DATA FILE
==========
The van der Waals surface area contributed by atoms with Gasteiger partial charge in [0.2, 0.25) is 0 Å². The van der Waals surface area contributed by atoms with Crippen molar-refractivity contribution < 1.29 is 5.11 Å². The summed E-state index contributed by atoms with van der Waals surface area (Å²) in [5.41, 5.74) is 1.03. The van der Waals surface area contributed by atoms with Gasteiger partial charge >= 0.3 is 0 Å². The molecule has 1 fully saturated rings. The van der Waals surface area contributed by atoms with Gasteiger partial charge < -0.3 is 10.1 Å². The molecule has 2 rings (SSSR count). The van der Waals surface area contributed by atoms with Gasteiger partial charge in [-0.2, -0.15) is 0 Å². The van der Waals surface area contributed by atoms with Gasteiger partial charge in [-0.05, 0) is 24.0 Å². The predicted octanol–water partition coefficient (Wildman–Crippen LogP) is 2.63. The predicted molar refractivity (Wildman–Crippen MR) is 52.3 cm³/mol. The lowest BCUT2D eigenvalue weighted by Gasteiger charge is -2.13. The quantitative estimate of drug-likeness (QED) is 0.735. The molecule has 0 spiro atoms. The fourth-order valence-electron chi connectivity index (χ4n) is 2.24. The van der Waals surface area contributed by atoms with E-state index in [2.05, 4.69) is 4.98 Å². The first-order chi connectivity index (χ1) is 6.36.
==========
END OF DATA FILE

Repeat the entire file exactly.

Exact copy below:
The van der Waals surface area contributed by atoms with Gasteiger partial charge in [0.2, 0.25) is 0 Å². The van der Waals surface area contributed by atoms with Crippen molar-refractivity contribution < 1.29 is 5.11 Å². The summed E-state index contributed by atoms with van der Waals surface area (Å²) in [5.41, 5.74) is 1.03. The van der Waals surface area contributed by atoms with Gasteiger partial charge >= 0.3 is 0 Å². The molecule has 1 fully saturated rings. The van der Waals surface area contributed by atoms with Gasteiger partial charge < -0.3 is 10.1 Å². The molecule has 2 rings (SSSR count). The van der Waals surface area contributed by atoms with Gasteiger partial charge in [-0.2, -0.15) is 0 Å². The van der Waals surface area contributed by atoms with Gasteiger partial charge in [-0.05, 0) is 24.0 Å². The predicted octanol–water partition coefficient (Wildman–Crippen LogP) is 2.63. The predicted molar refractivity (Wildman–Crippen MR) is 52.3 cm³/mol. The lowest BCUT2D eigenvalue weighted by Gasteiger charge is -2.13. The quantitative estimate of drug-likeness (QED) is 0.735. The molecule has 0 spiro atoms. The fourth-order valence-electron chi connectivity index (χ4n) is 2.24. The van der Waals surface area contributed by atoms with E-state index in [2.05, 4.69) is 4.98 Å². The first-order chi connectivity index (χ1) is 6.36.